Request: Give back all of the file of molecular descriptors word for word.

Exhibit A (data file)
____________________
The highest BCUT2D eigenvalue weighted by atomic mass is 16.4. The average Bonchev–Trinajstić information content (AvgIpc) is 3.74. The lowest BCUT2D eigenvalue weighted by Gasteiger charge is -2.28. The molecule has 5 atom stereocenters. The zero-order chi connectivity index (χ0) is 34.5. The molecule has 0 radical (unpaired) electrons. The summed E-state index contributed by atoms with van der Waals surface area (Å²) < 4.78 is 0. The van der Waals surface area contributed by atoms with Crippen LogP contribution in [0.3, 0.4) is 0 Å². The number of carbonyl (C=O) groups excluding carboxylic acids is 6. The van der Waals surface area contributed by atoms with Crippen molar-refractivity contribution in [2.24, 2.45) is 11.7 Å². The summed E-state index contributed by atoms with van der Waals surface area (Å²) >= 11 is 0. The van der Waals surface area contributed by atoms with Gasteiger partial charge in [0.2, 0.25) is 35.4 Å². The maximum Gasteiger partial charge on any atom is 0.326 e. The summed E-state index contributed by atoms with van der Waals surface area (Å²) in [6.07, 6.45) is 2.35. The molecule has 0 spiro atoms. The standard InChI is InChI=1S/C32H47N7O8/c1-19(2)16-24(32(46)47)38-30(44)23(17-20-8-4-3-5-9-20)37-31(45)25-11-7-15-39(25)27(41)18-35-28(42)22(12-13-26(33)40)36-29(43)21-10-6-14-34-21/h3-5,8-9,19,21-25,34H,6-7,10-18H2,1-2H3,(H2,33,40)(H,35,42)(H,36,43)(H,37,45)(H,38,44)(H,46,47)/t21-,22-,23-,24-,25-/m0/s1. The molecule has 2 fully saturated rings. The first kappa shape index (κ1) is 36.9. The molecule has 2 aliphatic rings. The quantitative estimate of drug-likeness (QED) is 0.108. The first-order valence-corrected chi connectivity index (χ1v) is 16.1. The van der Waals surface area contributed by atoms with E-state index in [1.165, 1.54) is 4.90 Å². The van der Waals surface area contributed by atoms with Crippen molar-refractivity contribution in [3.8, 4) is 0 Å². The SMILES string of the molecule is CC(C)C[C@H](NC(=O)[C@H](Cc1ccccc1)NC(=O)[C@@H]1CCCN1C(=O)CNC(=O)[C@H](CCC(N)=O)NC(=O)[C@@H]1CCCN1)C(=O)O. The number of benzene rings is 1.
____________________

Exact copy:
The highest BCUT2D eigenvalue weighted by atomic mass is 16.4. The average Bonchev–Trinajstić information content (AvgIpc) is 3.74. The lowest BCUT2D eigenvalue weighted by Gasteiger charge is -2.28. The molecule has 5 atom stereocenters. The zero-order chi connectivity index (χ0) is 34.5. The molecule has 0 radical (unpaired) electrons. The summed E-state index contributed by atoms with van der Waals surface area (Å²) < 4.78 is 0. The van der Waals surface area contributed by atoms with Crippen LogP contribution in [0.3, 0.4) is 0 Å². The number of carbonyl (C=O) groups excluding carboxylic acids is 6. The van der Waals surface area contributed by atoms with Crippen molar-refractivity contribution in [2.24, 2.45) is 11.7 Å². The summed E-state index contributed by atoms with van der Waals surface area (Å²) >= 11 is 0. The van der Waals surface area contributed by atoms with Gasteiger partial charge in [0.2, 0.25) is 35.4 Å². The maximum Gasteiger partial charge on any atom is 0.326 e. The summed E-state index contributed by atoms with van der Waals surface area (Å²) in [6.07, 6.45) is 2.35. The molecule has 0 spiro atoms. The standard InChI is InChI=1S/C32H47N7O8/c1-19(2)16-24(32(46)47)38-30(44)23(17-20-8-4-3-5-9-20)37-31(45)25-11-7-15-39(25)27(41)18-35-28(42)22(12-13-26(33)40)36-29(43)21-10-6-14-34-21/h3-5,8-9,19,21-25,34H,6-7,10-18H2,1-2H3,(H2,33,40)(H,35,42)(H,36,43)(H,37,45)(H,38,44)(H,46,47)/t21-,22-,23-,24-,25-/m0/s1. The molecule has 2 fully saturated rings. The first kappa shape index (κ1) is 36.9. The molecule has 2 aliphatic rings. The quantitative estimate of drug-likeness (QED) is 0.108. The first-order valence-corrected chi connectivity index (χ1v) is 16.1. The van der Waals surface area contributed by atoms with E-state index in [1.165, 1.54) is 4.90 Å². The van der Waals surface area contributed by atoms with Crippen molar-refractivity contribution in [3.8, 4) is 0 Å². The SMILES string of the molecule is CC(C)C[C@H](NC(=O)[C@H](Cc1ccccc1)NC(=O)[C@@H]1CCCN1C(=O)CNC(=O)[C@H](CCC(N)=O)NC(=O)[C@@H]1CCCN1)C(=O)O. The number of benzene rings is 1.